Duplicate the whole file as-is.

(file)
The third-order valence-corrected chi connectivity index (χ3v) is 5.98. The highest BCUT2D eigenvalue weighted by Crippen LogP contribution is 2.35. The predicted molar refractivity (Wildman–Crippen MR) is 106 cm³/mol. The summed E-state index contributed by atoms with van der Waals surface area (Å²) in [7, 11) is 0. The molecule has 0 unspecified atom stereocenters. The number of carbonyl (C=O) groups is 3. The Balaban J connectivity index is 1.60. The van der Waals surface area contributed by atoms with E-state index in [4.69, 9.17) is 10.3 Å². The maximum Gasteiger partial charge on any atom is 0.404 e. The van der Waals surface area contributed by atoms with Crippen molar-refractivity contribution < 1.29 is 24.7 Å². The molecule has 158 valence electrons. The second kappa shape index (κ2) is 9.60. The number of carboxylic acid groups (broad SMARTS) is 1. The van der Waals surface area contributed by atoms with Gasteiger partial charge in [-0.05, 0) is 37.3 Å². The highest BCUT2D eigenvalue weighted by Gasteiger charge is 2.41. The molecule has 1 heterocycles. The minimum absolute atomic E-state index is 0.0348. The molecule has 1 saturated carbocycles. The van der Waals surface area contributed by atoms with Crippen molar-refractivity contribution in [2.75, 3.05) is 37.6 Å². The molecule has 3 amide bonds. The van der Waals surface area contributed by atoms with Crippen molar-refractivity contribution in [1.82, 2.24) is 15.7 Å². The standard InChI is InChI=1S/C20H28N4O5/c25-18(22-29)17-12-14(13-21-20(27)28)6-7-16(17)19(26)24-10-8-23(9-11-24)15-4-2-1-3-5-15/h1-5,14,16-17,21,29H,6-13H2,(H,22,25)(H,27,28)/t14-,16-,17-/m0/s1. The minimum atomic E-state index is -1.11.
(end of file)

The third-order valence-corrected chi connectivity index (χ3v) is 5.98. The highest BCUT2D eigenvalue weighted by Crippen LogP contribution is 2.35. The predicted molar refractivity (Wildman–Crippen MR) is 106 cm³/mol. The summed E-state index contributed by atoms with van der Waals surface area (Å²) in [7, 11) is 0. The molecule has 0 unspecified atom stereocenters. The number of carbonyl (C=O) groups is 3. The Balaban J connectivity index is 1.60. The van der Waals surface area contributed by atoms with E-state index in [4.69, 9.17) is 10.3 Å². The maximum Gasteiger partial charge on any atom is 0.404 e. The van der Waals surface area contributed by atoms with Crippen molar-refractivity contribution < 1.29 is 24.7 Å². The molecule has 158 valence electrons. The second kappa shape index (κ2) is 9.60. The number of carboxylic acid groups (broad SMARTS) is 1. The van der Waals surface area contributed by atoms with Gasteiger partial charge in [-0.05, 0) is 37.3 Å². The highest BCUT2D eigenvalue weighted by Gasteiger charge is 2.41. The molecule has 1 heterocycles. The minimum absolute atomic E-state index is 0.0348. The molecule has 1 saturated carbocycles. The van der Waals surface area contributed by atoms with Crippen molar-refractivity contribution in [2.75, 3.05) is 37.6 Å². The molecule has 3 amide bonds. The van der Waals surface area contributed by atoms with Crippen molar-refractivity contribution in [1.82, 2.24) is 15.7 Å². The standard InChI is InChI=1S/C20H28N4O5/c25-18(22-29)17-12-14(13-21-20(27)28)6-7-16(17)19(26)24-10-8-23(9-11-24)15-4-2-1-3-5-15/h1-5,14,16-17,21,29H,6-13H2,(H,22,25)(H,27,28)/t14-,16-,17-/m0/s1. The minimum atomic E-state index is -1.11.